But she did win her sisters gratitude. When her sister Pauline was elected prioress she asked that Thérèse to remain a novice, to allay the fears of others concerned the Martin sisters were taking over the small convent. Thérèse would always have to ask permission for everything she did. She agreed.
And then she became terribly, agonisingly ill.
How to become a Saint
“I have always wanted to become a saint. Unfortunately when I have compared myself with the saints, I have always found that there is the same difference between the saints and me as there is between a mountain whose summit is lost in the clouds and a humble grain of sand trodden underfoot by passers-by” – Sister Thérèse.
In 1896 Sister Thérèse first coughed up blood. She hid her illness so effectively that when she could no longer carry on her duties she was not entirely believed. What followed were months of pain. Her agony was so bad that she said without the love of God she would have willingly taken her own life.
Pauline could only pray and think to distract her sister a little. She asked Thérèse to write about her life and during her last weeks of life she wrote ‘Story of a Soul’. The story of her childhood, her love of God and her belief that “what matters in life is not great deeds, but great love.”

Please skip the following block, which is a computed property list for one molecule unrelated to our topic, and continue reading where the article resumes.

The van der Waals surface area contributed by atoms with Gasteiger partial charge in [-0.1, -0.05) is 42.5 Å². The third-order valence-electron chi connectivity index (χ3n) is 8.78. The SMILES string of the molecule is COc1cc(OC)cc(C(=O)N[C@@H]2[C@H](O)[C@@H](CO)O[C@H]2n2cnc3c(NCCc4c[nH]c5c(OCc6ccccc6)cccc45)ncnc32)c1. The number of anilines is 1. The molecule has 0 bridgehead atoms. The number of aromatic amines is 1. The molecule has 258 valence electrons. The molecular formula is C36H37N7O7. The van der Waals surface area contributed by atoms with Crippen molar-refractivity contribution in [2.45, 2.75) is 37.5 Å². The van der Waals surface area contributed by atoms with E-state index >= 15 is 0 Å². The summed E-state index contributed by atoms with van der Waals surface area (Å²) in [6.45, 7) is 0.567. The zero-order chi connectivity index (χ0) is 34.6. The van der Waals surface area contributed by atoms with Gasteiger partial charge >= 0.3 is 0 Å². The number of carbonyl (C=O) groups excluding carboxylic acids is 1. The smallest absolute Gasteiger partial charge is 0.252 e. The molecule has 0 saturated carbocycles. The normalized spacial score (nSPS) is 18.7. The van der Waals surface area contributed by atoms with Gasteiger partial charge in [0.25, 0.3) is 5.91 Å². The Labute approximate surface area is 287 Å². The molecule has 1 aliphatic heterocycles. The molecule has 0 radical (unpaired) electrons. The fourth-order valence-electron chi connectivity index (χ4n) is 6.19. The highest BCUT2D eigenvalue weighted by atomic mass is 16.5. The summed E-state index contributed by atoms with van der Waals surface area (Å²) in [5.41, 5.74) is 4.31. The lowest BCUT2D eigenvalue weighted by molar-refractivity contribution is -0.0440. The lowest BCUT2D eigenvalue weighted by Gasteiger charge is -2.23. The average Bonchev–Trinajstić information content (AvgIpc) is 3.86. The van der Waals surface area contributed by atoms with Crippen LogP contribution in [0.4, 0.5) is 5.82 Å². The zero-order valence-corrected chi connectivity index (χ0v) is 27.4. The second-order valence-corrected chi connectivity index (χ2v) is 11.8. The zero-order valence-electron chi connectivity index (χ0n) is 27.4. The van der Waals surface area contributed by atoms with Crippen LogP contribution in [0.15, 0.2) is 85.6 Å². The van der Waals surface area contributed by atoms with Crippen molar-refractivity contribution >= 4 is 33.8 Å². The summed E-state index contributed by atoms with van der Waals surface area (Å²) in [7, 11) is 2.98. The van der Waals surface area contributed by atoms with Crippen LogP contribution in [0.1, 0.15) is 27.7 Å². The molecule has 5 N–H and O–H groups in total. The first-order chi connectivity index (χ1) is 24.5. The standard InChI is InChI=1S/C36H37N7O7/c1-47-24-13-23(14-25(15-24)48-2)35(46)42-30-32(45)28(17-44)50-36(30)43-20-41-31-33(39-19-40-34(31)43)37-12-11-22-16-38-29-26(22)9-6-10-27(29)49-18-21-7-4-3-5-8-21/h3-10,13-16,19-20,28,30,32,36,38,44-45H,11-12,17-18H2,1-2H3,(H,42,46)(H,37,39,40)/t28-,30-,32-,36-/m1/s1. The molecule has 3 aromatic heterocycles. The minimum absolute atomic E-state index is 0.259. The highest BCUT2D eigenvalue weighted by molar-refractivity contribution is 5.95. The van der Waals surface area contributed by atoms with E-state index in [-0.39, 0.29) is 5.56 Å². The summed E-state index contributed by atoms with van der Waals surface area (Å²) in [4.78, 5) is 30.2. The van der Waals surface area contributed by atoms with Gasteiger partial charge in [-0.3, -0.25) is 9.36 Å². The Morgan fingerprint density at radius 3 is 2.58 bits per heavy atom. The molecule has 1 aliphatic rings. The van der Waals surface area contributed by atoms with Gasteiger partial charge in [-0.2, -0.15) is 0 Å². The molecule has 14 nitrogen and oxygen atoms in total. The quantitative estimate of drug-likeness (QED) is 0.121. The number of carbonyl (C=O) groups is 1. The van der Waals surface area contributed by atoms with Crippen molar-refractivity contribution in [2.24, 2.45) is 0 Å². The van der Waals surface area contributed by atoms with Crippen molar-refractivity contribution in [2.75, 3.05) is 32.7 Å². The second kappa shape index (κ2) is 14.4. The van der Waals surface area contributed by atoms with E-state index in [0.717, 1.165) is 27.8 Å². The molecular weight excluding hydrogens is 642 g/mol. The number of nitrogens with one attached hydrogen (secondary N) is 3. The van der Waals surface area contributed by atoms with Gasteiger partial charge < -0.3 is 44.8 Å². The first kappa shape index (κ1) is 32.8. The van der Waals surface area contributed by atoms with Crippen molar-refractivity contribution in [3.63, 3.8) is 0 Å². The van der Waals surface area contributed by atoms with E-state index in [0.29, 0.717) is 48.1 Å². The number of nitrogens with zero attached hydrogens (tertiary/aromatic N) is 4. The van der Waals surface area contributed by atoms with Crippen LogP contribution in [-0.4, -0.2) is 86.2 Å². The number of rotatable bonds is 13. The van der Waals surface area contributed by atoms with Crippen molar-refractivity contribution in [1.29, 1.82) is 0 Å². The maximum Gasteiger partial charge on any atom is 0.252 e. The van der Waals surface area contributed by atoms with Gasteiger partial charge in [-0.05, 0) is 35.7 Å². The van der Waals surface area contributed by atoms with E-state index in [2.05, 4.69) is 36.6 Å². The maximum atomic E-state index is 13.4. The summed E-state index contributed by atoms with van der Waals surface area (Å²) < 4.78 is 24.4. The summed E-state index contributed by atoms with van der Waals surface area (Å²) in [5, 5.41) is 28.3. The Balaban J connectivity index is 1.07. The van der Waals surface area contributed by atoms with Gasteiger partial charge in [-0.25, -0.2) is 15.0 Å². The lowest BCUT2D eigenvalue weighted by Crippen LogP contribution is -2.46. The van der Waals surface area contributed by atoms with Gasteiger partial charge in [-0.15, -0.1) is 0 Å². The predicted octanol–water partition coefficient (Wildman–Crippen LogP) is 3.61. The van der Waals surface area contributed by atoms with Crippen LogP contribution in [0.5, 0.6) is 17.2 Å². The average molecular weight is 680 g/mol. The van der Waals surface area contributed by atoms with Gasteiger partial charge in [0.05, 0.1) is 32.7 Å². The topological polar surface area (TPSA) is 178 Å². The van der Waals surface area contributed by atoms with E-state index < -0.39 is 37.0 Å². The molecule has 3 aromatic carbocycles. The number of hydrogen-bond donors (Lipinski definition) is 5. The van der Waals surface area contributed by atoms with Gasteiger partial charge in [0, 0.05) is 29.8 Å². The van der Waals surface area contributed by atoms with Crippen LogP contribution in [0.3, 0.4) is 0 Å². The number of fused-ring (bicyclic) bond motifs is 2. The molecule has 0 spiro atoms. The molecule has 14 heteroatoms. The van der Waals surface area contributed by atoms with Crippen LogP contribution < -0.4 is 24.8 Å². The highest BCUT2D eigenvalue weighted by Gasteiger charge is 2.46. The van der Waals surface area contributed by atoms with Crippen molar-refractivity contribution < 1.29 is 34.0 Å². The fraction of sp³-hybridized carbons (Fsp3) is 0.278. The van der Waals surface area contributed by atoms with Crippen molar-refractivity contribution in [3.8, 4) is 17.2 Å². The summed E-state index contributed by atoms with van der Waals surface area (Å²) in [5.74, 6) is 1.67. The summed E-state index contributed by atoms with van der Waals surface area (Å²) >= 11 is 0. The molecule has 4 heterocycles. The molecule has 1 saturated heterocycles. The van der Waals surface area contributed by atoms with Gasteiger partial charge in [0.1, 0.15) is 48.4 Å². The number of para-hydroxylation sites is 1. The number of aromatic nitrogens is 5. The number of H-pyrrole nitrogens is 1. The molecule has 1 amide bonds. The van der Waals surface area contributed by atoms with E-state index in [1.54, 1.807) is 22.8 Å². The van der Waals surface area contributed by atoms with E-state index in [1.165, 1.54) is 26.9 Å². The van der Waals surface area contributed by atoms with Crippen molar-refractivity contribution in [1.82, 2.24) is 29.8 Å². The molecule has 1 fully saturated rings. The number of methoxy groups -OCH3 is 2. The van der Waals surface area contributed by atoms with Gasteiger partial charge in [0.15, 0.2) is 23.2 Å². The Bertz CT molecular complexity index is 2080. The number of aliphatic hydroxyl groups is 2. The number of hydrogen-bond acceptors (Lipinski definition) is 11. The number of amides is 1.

She died on September 30, 1897, at the age of 24. Her last words were the story of her life: “My God, I love You!”. One nun commented that there was nothing to say about Sister Thérèse.
Pauline did not agree.
The sensation of the ‘Little Way’
She read the autobiography, she made some minor amendments then had it printed and sent to 2000 convents. Her sister’s words created a sensation.
Thérèse’s ‘little way’ of faith in Jesus and of daily sacrifice rather than great deeds spoke to the hearts of the nuns. Her words were shared beyond the convents and the impact of the ‘little way’ was like a tidal wave across the Catholic community, and beyond.
Second only to St Francis in popularity, Sainte Thérèse is the saint for those looking to find holiness in ordinary lives. Thérèse, the little flower of Lisieux, in the face of what she saw as her littleness and nothingness trusted in God and through her many people across the world continue to do so today.
And that is how Sister Thérèse became a Saint.